Dreaming In Code

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I finally finished reading this book: Dreaming In Code by Scott Rosenberg.

I highly recommend it to anyone that is interested in the software development process. It is written in a way that allows easy digestion for anyone, geek or not, yet still engages those of us that are neck deep.

It follows an open source project being developed by a team in San Francisco for 2-3 years.  The project was a personal information management tool which is actually real and can be used: http://chandlerproject.org/. The project was in development around the same time that google was launching its dominating collection of webbased tools that handle the same stuff.

Basically, email, chat, docs and calendar type events... oh and by the way we want everything interchangable and available no matter where you are, AND it's free.

Google pretty much clobbered the market with this, but one thing that is rarely discussed is how all this data is tracked on the back end of things.  Relational databases have been around for quite a while.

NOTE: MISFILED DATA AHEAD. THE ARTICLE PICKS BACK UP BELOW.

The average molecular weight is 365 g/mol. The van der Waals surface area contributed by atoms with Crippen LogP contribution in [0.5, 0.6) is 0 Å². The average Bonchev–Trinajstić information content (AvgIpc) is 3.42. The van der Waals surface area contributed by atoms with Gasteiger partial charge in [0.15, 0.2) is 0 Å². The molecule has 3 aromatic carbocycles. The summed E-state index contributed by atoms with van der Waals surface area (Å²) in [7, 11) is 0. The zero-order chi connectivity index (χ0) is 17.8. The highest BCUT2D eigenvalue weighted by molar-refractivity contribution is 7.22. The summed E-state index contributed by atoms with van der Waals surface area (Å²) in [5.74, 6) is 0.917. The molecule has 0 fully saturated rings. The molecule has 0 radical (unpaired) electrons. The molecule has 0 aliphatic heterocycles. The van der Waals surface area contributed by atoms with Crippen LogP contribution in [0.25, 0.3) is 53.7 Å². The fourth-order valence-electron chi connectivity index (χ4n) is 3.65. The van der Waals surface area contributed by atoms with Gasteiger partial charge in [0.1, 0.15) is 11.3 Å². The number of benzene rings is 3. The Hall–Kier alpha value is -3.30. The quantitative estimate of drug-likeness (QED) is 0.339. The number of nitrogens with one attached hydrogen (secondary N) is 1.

I was introduced to them through Microsofts SQL and the ASP development environment.  Since then most of my work has been with mySQL and python which is what the Chandler project was using.  But using these types of database ideas can be difficult to track data that should be so abstract that it can be anything at anytime.  In the book, the Chandler team uses a silo type analogy for this.  Microsoft was originally planning on doing something similar in the Vista OS.  The idea that your file, the data, can live anywhere on the file system and it will just work.  Even if it is in more than one place.

I was reminded of this concept again today when a link was passed to me.
Tokyo Cabinet


Then the follow up link was:
Google App Engine
"The App Engine datastore is not a relational database. While the datastore interface has many of the same features of traditional databases, the datastore's unique characteristics imply a different way of designing and managing data to take advantage of the ability to scale automatically."
...which brought the whole mind trip full circle.

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This page contains a single entry by published on February 19, 2009 11:13 AM.

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